Animals and tobacco smoke
Animals are exposed to tobacco smoke and other cigarette by-products through their use as experimental subjects and through contact with smokers, as in the case of pets in houses where smoking takes place.
- 1 Direct exposure in experimental settings
- 2 Animal nicotine poisoning
- 3 Controversy between animal rights activists and the tobacco industry
- 4 References
Direct exposure in experimental settings
The first recorded attempts to artificially induce animal tumors through the application of tobacco products occurred in 1911. A 2004 series of monographs released by the International Agency for Research on Cancer, a part of the World Health Organisation, summarized research from the 1960s onwards about the carcinogenicity of tobacco on various laboratory animals.
As set out in the IARC monographs, the carcinogenicity of cigarette smoke is determined in two ways. The first is through the application of cigarette-smoke condensates to skin. Cigarette-smoke condensates are collected by passing smoke through cold traps and recovering the retained material. The cigarettes are usually machine-smoked and the material is washed from the traps using a volatile substance such as acetone, which is then removed. Many of the procedures for collecting this cigarette-smoke-condensate have not yet been standardized across laboratories, including how the condensate is stored, in what numbers and fashion the cigarettes are smoked, and the type of solvent used. Once the condensate is collected, it is painted onto the skin of the animal test subjects, which are then examined at set intervals to assess the growth of tumors.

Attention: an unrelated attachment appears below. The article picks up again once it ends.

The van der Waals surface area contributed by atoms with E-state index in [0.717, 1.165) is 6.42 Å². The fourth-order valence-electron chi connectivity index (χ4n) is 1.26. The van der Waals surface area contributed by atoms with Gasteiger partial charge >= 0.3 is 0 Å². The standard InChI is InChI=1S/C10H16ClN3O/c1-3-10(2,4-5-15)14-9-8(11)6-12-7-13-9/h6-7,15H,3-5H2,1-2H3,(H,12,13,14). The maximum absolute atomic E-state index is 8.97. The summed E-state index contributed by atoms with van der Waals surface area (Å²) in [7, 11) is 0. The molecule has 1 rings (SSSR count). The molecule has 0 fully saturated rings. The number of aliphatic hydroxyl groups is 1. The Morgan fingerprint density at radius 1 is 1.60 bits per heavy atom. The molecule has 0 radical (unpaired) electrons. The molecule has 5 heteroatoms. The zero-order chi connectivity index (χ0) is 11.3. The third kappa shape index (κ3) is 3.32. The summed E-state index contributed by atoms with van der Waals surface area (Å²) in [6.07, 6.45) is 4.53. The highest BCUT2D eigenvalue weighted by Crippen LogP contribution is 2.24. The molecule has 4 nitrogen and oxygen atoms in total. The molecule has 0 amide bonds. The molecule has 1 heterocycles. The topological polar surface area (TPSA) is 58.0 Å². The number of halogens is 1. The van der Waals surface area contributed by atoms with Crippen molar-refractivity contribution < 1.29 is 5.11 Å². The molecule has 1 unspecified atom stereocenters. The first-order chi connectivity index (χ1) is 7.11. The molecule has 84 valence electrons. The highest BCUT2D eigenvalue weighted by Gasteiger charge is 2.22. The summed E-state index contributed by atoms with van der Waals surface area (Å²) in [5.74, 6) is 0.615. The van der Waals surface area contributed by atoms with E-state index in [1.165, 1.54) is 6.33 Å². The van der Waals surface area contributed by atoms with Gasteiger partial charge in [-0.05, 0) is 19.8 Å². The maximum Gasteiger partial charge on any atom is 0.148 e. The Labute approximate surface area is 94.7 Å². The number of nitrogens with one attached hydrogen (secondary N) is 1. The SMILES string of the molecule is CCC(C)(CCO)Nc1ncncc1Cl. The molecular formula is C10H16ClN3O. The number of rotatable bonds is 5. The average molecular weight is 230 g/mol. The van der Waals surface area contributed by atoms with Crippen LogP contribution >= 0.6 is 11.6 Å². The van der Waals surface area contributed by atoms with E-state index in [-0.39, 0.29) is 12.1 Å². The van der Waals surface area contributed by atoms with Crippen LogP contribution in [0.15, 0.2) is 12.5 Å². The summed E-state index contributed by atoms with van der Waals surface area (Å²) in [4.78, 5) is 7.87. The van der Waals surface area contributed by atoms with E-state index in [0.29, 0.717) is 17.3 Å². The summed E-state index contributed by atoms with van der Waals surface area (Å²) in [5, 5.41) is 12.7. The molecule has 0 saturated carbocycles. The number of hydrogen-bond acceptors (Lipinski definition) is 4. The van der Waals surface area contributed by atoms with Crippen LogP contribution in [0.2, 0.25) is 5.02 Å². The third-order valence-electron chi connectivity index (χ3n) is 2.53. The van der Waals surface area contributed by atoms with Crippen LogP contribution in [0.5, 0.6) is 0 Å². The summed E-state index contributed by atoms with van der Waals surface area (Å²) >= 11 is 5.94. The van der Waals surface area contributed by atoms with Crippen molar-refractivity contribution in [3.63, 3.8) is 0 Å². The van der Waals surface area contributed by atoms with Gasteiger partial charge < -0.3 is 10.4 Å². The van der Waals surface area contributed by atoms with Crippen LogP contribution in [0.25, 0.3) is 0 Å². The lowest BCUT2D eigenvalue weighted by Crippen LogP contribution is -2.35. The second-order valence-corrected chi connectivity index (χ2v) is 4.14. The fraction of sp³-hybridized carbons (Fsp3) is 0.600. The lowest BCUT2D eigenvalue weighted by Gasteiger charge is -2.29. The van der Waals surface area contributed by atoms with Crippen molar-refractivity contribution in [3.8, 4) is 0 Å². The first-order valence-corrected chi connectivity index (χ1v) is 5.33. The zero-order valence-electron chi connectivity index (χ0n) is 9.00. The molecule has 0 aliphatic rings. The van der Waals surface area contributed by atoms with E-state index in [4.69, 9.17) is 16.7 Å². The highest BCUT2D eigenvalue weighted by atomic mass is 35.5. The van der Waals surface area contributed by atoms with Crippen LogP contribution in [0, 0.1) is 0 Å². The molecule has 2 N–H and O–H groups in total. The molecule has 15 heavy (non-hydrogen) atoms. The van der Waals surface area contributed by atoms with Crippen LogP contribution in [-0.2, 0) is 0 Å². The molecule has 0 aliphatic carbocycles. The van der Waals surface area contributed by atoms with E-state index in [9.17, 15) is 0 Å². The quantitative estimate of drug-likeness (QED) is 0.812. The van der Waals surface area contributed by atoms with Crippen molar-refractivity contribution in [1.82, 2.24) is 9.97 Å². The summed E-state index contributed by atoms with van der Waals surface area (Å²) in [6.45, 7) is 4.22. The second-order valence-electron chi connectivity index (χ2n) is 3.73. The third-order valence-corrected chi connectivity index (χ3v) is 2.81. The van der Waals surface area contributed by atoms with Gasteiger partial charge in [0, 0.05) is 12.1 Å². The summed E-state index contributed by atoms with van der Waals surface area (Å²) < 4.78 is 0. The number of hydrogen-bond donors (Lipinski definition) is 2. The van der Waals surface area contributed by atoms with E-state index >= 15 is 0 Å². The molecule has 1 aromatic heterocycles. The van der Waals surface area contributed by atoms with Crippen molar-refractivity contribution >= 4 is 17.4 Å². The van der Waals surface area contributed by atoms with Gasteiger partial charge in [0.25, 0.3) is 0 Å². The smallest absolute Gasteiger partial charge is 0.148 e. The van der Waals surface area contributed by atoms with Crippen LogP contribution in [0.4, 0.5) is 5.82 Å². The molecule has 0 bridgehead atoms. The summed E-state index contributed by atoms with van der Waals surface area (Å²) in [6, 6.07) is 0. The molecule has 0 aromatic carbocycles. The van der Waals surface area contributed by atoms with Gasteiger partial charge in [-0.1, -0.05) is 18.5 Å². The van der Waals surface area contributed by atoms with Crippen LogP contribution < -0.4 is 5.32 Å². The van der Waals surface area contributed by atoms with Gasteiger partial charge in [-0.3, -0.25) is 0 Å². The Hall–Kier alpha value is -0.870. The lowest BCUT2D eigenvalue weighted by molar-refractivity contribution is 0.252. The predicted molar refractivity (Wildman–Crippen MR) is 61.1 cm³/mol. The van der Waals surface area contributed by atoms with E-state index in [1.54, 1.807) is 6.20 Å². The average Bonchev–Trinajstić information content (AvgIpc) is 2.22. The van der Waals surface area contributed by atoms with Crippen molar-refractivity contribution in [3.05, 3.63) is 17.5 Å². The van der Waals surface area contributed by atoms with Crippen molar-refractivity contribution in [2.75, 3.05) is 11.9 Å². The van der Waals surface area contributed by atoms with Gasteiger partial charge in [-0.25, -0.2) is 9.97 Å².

The second method, as described by the IARC monographs, used to measure the carcinogenicity of cigarette smoke to animals is by exposing them to mainstream cigarette smoke. The IARC monographs define mainstream cigarette smoke as that which is emitted by the mouth end of the cigarette and therefore the smoke that human smokers would be exposed to most. The IARC monographs describe the methods and equipment that scientists have developed to make more effective and standardize the deliverance of mainstream cigarette smoke. These devices vary between whole-body and nose-only exposure, but typically involve machine smoked cigarette smoke being pumped into a small chamber that contains the animal test subjects. A variety of factors differentiate the experience of a human smoker from these animal test subjects'. Human smokers inhale smoke voluntarily and therefore do so more deeply than do animal test subjects which typically adopt short, shallow breaths when exposed to smoke. The animal test subjects, primarily rodents and dogs, also have significantly morphologically different upper respiratory system from humans. Despite these variables, the doses of smoke administered to these animals can be determined by examining tissue and blood samples. Dogs, which cannot be exposed to cigarette smoke via inhalation chambers as easily as can small rodents, require different methods of cigarette smoke exposure. These methods include thracheostomy, in which smoke is pumped through a tube directly into a hole cut in the dog's throat, or through a mask fitted to the dog's face.